Thinking helps fuel the growth of deadly brain tumors, according to a surprising new study from Stanford University School of Medicine.
The study, which was recently published in the journal Cell, found that tumors actually use nerve activity in the cerebral cortex -- i.e., thinking -- to promote their own growth.
The researchers observed high-grade gliomas, a deadly form of tumor that starts in the brain or spinal cord, and makes up roughly 80 percent of malignant brain tumors. Currently, treatment options for high-grade gliomas are very limited.
"Understanding that brain activity fuels glioma growth opens new doors for developing effective therapies," Dr. Michelle Monje, a Stanford neurologist and the study's lead author, told The Huffington Post in an email. "It also teaches us that gliomas hijack processes normally involved in brain plasticity, learning, adaptation."
The study, which was conducted on mice, was the first to show that brain activity can stimulate the growth of brain tumors. This is surprising, given that the function of other organs does not seem to drive tumor growth -- breathing, for instance, does not fuel lung cancer.
How does it work? The researchers identified a protein in the brain, neuroligin-3, that in a healthy brain is involved in the growth of new synapses and the brain's ability to rewire itself. Using optigenetics, the researchers showed that when a tumor is present, the protein promotes the growth of the tumor.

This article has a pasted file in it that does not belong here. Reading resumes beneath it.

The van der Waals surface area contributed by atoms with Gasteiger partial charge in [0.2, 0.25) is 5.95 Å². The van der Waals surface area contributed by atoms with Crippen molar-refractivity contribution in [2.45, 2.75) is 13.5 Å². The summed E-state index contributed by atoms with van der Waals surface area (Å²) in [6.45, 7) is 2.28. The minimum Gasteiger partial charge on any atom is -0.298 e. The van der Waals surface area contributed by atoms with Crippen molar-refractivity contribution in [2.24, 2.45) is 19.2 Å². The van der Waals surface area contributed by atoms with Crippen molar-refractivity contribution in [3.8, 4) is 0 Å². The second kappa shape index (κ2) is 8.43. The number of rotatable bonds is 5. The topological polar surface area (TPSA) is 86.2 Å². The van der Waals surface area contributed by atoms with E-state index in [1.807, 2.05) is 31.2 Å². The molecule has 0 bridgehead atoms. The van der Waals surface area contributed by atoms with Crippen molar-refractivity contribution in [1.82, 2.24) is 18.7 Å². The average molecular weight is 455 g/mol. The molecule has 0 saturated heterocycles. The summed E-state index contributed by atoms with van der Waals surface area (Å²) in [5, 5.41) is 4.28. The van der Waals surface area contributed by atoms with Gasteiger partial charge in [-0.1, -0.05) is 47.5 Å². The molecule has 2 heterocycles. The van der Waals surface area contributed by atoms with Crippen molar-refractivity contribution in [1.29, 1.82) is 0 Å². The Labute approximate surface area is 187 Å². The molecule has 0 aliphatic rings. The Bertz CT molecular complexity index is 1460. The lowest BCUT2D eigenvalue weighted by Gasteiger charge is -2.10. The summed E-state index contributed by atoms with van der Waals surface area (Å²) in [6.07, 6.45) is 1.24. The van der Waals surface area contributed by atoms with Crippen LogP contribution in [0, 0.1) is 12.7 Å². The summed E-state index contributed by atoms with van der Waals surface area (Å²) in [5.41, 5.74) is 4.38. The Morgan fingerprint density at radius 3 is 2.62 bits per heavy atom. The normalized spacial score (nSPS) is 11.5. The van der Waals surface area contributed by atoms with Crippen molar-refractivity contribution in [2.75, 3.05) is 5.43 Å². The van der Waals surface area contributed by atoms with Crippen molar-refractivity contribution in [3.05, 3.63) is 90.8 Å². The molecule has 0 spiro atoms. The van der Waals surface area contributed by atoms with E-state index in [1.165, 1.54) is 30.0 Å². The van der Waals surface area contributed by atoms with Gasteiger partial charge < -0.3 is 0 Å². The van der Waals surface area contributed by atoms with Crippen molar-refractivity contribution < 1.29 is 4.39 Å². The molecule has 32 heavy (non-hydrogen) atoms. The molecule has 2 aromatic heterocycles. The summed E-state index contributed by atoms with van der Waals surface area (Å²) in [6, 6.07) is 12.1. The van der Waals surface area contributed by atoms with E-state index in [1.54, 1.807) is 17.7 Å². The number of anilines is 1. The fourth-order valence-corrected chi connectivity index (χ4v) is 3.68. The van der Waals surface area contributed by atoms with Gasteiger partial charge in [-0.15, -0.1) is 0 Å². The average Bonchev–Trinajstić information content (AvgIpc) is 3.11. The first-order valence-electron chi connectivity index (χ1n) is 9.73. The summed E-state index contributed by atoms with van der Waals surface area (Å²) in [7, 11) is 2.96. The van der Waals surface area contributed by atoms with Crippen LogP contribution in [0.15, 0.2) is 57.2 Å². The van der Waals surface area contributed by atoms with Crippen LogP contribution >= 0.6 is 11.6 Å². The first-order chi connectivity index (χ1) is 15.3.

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MRI of the tumor (top) and glioma cells growing in a lab dish (bottom).
So is the answer to reduce mental activity? Monje doesn't think so.
"Even the most basic patterns of neuronal activity promoted tumor growth," Monje told HuffPost. "Blocking or silencing neuronal activity, such as would occur in a medically-induced coma, is not a good therapeutic option. I believe that therapeutic opportunity exists in targeting the specific ways that neuronal activity promotes glioma growth, not in reducing brain activity."
However, the findings could pave the way for new treatment options, possibly by interrupting the pathways linking brain activity to tumor growth.
Dr. Tracy Batchelor, a neuro-oncologist at Massachusetts General Hospital who was not involved in the research, told NPR that the discovery "has opened up a window into potential therapeutic interventions."
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